I've argued with myself for over a week about writing this. It's always been a very lighthearted and "arty" type blog with a touch of real life in it, but how far do you go with the latter?
I've been involved in forum discussions with other artists and designers enough to know that my problem touches many people, so I feel it's appropriate to talk about it here.
As regular readers know, I had to stop my full time artwork lifestyle last year and go back to work. I managed to keep up my painting on my days off and enjoyed the delving back into it once or twice a week. I'd been somewhat reclusive as a painter, which was a lifestyle I loved very much. I also enjoyed some aspects of being out at work, meeting and befriending a lot of really wonderful people and forming many great relationships on the outside, so to speak.
Almost a year on, I found myself another job, this time in a more creative role. I'm not sure if this was a catalyst, but the move coincided with a pretty horrendous lapse into symptoms I last suffered over ten years ago (though I have had the occasional minor blip here and there).
I've described it to my doctor as a sense of feeling so tightly wound for the past year and suddenly snapping under the strain. A lot of you probably know the scenario - you have a family, financial and work committments, a need to soldier on and make life right in as many ways as you physically can. Your needs come way down in the list of priorities, so you get on with it. This is me in a nutshell.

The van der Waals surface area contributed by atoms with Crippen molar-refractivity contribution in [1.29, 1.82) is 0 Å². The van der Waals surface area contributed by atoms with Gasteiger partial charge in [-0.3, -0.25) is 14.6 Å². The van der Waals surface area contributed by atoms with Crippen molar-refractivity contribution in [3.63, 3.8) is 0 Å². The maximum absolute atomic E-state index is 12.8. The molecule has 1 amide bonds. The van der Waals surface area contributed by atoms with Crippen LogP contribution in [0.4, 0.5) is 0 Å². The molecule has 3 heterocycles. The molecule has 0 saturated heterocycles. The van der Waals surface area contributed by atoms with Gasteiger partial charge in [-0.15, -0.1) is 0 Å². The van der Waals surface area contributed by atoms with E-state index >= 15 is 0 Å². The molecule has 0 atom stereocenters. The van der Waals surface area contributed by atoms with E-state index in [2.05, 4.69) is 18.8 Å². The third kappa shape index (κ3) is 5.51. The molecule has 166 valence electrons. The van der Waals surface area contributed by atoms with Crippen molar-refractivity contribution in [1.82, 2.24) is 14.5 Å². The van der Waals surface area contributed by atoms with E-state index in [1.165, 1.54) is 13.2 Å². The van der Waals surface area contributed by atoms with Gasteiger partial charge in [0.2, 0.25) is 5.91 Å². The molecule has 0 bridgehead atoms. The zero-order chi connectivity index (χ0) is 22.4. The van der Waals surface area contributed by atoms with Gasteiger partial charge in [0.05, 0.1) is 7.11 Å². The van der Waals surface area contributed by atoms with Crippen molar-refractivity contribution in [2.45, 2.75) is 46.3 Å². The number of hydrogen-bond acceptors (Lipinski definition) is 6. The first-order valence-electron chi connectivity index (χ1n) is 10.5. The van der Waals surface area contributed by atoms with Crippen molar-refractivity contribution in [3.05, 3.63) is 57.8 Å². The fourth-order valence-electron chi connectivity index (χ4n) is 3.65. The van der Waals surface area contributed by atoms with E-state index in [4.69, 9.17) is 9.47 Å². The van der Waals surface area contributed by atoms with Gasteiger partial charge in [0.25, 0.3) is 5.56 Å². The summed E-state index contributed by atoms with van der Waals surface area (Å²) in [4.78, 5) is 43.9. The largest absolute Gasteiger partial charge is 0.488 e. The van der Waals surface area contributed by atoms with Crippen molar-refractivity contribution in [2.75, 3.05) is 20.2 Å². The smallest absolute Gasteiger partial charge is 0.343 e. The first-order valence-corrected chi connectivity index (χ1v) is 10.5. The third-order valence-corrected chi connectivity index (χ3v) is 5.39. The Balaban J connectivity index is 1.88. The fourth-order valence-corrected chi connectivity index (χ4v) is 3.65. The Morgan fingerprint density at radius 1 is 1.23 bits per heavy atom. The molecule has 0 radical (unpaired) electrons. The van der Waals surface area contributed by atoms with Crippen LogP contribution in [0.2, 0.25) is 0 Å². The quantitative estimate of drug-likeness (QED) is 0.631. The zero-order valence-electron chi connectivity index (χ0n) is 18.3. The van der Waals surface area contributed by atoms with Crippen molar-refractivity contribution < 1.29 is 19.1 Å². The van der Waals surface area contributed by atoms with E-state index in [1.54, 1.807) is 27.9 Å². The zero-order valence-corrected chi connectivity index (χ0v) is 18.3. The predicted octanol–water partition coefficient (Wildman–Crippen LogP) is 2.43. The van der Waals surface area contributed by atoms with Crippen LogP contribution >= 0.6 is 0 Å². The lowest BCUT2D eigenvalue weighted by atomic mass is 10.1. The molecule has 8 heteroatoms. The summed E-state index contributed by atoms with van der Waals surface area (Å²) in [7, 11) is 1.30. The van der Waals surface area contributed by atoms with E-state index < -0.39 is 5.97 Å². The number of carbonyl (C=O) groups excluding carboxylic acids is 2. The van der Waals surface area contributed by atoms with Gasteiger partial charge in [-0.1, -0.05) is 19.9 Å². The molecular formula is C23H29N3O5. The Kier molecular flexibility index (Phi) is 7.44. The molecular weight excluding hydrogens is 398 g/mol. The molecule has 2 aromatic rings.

My husband is a truly remarkable man. Of course, he's known all along that I've been gritting my teeth and bearing up, etc. It's been partly for him that I've tried to carry on as normal, because he really doesn't deserve the upset that comes with me throwing a total wobbly.
Forcing oneself to be a certain way takes its toll. When you're being stoic and focussing on what is required of you, well it wears off the edges of your personality in a way. My husband has told me so many times that he wants his "wifey" back and I've called him a silly head, assuring him that I'm fine and he's imagining things. He wasn't though, he was facing up to what's been happening and I wasn't/couldn't.